Fine Gael TD for Galway West & Mayo South

Galway Harbour Plans discussed at Oireachtas Transport Committee

On Wednesday, 24th September the Oireachtas Transport Committee heard from representatives from various ports and harbours, including Galway Port, as part of its pre-legislative scrutiny of the Harbours (Amendment) Bill 2014.

The Harbours Amendment Bill updates legislation from the late 1950s, provides for a new classification structure for ports and harbours and transfers the ownership of some ports and harbours, including Galway Port, from the Government to City and County Councils.

The representatives from the Galway Port outlined some of the plans for the port’s expansion and also highlighted some concerns regarding the legislation.

Unfortunately, Limerck TD Patrick O’Donovan launched what I’ve described as a ‘hatchet job’ on Galway Port’s plans and outlined why the plans should not go head.

Deputy O’Donovan’s contribution:

Patrick O’Donovan TD: I thank those who contributed on this for their attendance. I will be parochial in regard to my response to some of the comments made. In my view, the counties of Kerry, Clare and Limerick are very much in the west of Ireland and anybody who suggests their location has changed should look again at their geography. The Shannon Foynes Port Company in my constituency is a tier one port of national importance.

I direct my comments now at the suggestion from the Galway people here that existing policy may be against what they are trying to achieve. I looked at the annual report of the Galway Harbour Company before coming to this meeting and noted it had a total income last year of €3.19 million. Over half of that income was derived from non-port activities. Some €1.1 million came from rental income and €845,000 came from car parking charges. The contrast between what the Galway Harbour Company suggests and what is happening in the west further down the coast, in Shannon Foynes, could not be more stark.

Shannon Foynes Port Company handles approximately 10 million tonnes of cargo per year, approximately 15% of our national tonnage. Galway Harbour Company accounts for only 1% of national tonnage, with just under 500,000 tonnes. Shannon Foynes Port Company is open 364 days a year and has no difficulties in regard to berthing. It can berth ships of over 200 m with 10.5 m of draught. It is the deepest port in the country and does not have the constraints the Galway Harbour Company has. It is for that reason it has been designated a tier one port.

It is correct that there will be issues in regard to attracting investment into Galway. The main reason for difficulties with attracting investment into a second port in the west is that the facilities envisaged are already available in the west. We will have three ports of strategic national importance, one in the east, one in the south and one in the west. A motorway is under construction between Limerick and Galway and a report is currently being commissioned by the NRA to upgrade the N69 into Foynes. CIE has also already done some work in regard to reopening the railway line into Foynes.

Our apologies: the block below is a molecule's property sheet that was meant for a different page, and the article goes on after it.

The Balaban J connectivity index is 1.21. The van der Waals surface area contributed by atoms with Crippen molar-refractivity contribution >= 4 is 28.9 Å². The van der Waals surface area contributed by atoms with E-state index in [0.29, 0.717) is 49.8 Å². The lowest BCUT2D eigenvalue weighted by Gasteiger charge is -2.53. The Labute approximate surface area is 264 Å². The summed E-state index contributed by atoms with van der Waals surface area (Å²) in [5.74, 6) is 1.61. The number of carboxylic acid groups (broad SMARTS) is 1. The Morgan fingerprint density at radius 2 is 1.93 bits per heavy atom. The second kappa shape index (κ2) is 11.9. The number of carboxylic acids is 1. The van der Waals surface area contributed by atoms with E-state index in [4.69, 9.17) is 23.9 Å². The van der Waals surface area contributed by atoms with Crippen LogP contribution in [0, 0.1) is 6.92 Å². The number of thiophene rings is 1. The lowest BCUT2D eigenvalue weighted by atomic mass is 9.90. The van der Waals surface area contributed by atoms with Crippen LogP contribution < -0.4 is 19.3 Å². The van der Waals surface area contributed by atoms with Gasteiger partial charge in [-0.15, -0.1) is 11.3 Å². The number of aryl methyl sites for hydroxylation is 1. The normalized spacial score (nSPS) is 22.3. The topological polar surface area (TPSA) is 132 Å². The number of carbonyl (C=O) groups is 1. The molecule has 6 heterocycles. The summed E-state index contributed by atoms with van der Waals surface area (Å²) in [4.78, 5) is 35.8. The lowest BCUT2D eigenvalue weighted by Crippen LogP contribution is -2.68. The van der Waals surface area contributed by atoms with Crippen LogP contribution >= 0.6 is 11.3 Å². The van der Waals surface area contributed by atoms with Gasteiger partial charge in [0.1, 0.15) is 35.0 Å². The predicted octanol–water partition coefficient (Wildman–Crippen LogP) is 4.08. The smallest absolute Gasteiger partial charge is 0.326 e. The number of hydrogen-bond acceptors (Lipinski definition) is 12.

I looked at the Galway Harbour Company prospectus for years one to five in the development of Galway harbour and much of the work envisaged there has already been done 40 miles down the road in Limerick, Foynes, Shannon, Tarbert and Moneypoint. I cannot understand why there is difficulty in accepting the Government’s policy in regard to the tier status of Galway port, given it handles only 1% of the national tonnage and has 13 people working there on an average salary of €90,000 a year. I feel the biggest hindrance Galway Harbour Company faces in regard to the development of its plans is dredging. It will have to put considerable capital investment into dredging and this will require significant outside investment. This can come from the State or A.N. other, but the State has already made its position clear.

Would Galway City and County Councils be averse to joining Limerick City and County Councils and Clare County Council with a view to establishing a clear transportation hub on the Shannon estuary akin to what has been done at Shannon Airport? We cannot have international airports at every crossroads and by the same token the size of the country places a limit on the number of ports of strategic national importance we can have, particularly in view of the investment required. This is unnecessary when there is a port 40 miles down the road that already deals with significant tonnage. Some of the largest ships in the world currently sail into Moneypoint, Foynes and Aughinish Island.

The Galway Harbour Company plan is very ambitious, but it bears no resemblance to what the Government is trying to achieve in its ports policy. Rather, it flies in the face of that policy. There is a reluctance to accept the fact that Galway has just 1% of the national tonnage and less than 50% of its income, €1.29 million, is derived from port activity. Instead, it believes it is in the wrong tier. I find that difficult to accept.

 

It understandable and natural that a TD would promote and fight for his/her own constituency. However, the attack on the plans that Galway Port have was completely unwarranted and one can only assume that the Port of Shannon/Foynes and Deputy O’Donovan feel threatened by the Galway Port’s expansion plans. I made the following contribution at the Committee Meeting: